Tuesday, May 13, 2014

Let It Go

"SSR?  Yay!"

"Do we get to read today?"

"Oh, boy -- it's Library Day!"

"Mrs. McHale, have you ever read . . . "
    Much to my delight, I routinely hear comments like these in my Language Arts classroom.   I would love to claim that it’s all my doing -- but it’s not.  It's because books are wonderful. They can be teachers and friends.  They can transport you back to a time when life was very different or hurtle you forward to amazing worlds that don't exist -- yet.   You get my point: Reading is fun! Why have so many schools forgotten that?

After obtaining my Master Reading Teacher certification, I spent the next five years as a Reading Specialist in inner-city schools, dragging reluctant students through worksheets, and trying to ingrain the "discipline of reading" they'd need to pass the standardized reading test.  It was grueling work -- and guess what?  I was good at it.  The students' scores rose dramatically, and my principal was thrilled.

     The problem was that I was miserable.  My students hated me, and they hated to read.  Why wouldn't they?  They had no say in what they read.  If we weren't working with short, "skills-based" passages, we were reading from the State-adopted text, a collection of literature -- well above their reading levels -- that a panel of well-intentioned experts decided they "ought" to be reading.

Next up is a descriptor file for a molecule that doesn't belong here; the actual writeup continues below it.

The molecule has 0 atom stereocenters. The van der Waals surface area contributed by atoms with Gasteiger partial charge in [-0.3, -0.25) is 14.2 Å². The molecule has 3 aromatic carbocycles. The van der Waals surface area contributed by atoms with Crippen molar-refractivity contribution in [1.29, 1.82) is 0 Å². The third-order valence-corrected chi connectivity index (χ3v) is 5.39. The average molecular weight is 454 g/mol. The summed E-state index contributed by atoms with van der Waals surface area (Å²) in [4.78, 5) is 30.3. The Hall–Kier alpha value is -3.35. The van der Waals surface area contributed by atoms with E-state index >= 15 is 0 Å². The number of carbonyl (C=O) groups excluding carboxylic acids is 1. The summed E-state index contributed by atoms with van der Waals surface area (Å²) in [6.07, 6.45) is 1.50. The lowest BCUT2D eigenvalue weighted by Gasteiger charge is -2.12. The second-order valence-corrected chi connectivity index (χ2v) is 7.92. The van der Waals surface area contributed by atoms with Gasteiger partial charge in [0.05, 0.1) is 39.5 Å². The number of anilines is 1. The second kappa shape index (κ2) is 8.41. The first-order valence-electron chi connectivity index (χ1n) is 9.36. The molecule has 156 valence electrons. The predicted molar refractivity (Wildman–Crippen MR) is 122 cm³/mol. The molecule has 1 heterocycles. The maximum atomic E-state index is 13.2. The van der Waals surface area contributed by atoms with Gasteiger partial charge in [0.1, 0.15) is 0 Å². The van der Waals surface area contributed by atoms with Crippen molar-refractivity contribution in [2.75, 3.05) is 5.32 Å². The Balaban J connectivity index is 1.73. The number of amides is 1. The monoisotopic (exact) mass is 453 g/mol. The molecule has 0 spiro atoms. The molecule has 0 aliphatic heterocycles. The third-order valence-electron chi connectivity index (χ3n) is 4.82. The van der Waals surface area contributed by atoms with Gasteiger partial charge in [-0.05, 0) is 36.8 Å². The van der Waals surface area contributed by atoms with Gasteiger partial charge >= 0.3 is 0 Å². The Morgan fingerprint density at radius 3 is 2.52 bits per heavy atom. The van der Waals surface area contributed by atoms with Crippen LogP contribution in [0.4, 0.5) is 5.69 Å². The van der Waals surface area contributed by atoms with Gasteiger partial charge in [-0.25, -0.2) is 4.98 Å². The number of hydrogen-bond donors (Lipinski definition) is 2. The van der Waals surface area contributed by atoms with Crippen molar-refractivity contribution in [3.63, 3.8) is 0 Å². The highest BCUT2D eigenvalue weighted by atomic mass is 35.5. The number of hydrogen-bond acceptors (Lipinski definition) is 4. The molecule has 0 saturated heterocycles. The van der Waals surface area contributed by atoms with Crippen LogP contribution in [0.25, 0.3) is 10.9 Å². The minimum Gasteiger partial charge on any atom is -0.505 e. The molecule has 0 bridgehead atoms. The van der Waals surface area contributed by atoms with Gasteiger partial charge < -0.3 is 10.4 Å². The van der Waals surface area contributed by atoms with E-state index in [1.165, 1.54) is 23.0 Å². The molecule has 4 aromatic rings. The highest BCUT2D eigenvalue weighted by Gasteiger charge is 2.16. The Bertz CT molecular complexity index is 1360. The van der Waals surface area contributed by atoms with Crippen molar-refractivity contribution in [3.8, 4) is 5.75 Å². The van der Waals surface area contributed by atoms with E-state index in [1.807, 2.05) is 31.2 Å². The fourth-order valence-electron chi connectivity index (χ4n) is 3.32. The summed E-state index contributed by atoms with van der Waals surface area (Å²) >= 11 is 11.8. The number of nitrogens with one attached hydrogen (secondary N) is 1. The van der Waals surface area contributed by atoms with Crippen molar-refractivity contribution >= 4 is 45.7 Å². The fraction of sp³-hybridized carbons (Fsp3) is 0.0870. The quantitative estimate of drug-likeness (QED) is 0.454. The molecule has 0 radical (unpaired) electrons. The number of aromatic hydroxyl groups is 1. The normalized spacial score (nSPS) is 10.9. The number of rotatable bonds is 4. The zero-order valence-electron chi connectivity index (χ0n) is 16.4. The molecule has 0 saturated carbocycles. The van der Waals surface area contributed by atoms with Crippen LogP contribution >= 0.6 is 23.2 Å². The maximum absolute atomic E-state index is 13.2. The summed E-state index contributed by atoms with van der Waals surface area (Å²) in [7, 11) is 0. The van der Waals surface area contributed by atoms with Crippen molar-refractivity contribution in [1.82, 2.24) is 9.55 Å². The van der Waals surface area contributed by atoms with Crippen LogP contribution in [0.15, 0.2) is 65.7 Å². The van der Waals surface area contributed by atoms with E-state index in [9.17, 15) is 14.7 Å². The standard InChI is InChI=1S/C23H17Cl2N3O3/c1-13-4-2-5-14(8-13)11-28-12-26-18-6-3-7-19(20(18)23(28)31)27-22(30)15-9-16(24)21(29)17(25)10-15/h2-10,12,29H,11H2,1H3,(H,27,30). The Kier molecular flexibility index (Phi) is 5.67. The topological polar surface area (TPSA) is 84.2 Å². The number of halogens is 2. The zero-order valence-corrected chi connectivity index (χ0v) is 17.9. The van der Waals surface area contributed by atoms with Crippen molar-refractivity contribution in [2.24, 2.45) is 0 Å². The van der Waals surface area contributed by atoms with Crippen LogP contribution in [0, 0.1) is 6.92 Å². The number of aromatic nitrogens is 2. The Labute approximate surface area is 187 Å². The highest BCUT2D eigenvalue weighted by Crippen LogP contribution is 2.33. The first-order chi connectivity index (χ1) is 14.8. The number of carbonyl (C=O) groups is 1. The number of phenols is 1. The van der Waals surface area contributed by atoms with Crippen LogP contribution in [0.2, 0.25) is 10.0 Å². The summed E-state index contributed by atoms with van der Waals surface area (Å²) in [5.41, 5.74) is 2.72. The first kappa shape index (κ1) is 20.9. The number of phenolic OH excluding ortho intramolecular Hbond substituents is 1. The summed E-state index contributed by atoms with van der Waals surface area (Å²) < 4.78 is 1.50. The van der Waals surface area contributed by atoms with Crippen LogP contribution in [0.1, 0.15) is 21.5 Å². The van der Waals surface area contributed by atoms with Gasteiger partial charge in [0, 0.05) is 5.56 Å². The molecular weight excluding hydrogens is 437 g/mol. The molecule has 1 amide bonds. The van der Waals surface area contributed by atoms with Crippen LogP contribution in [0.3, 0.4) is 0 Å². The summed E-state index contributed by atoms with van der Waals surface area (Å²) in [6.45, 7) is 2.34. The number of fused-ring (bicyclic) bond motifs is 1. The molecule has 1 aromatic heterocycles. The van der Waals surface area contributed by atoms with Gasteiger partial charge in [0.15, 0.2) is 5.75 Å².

Reading just wasn't fun anymore.  Reading was the dark, stifling cave we mined in our quest for Standardized Gold.  Clearly, it was time for a change.

     I landed a position in Leander ISD, a suburban district with a reputation for excellence.  While I still would work with struggling readers, my administrators weren't yet hard-wired for Standardized Testing Crisis Mode.  Preparing for "The Test" was not the sole purpose for my job's existence.  In this new environment, I started to learn more about "authentic reading," "self-selected reading," and "SSR," or Silent Sustained Reading. Tentatively, I shepherded my students into unfamiliar territory where I began
 to catch glimpses of a reading class very different from the ones I'd been teaching.

Four years later, I was assigned to a newly-created position designed to support the reading and writing skills taught in sixth-grade Language Arts.  A lack of adopted textbooks + the loosely-structured curriculum = my opportunity to take a chance on students learning with an emphasis on the silent sustained reading of self-selected text.

  Halfway through that first year, I surveyed my students, asking how they'd found the books they most enjoyed.  One comment really struck me.  An athletic little boy -- a "jock" -- simply stated this:  "I listened to the buzz in the classroom."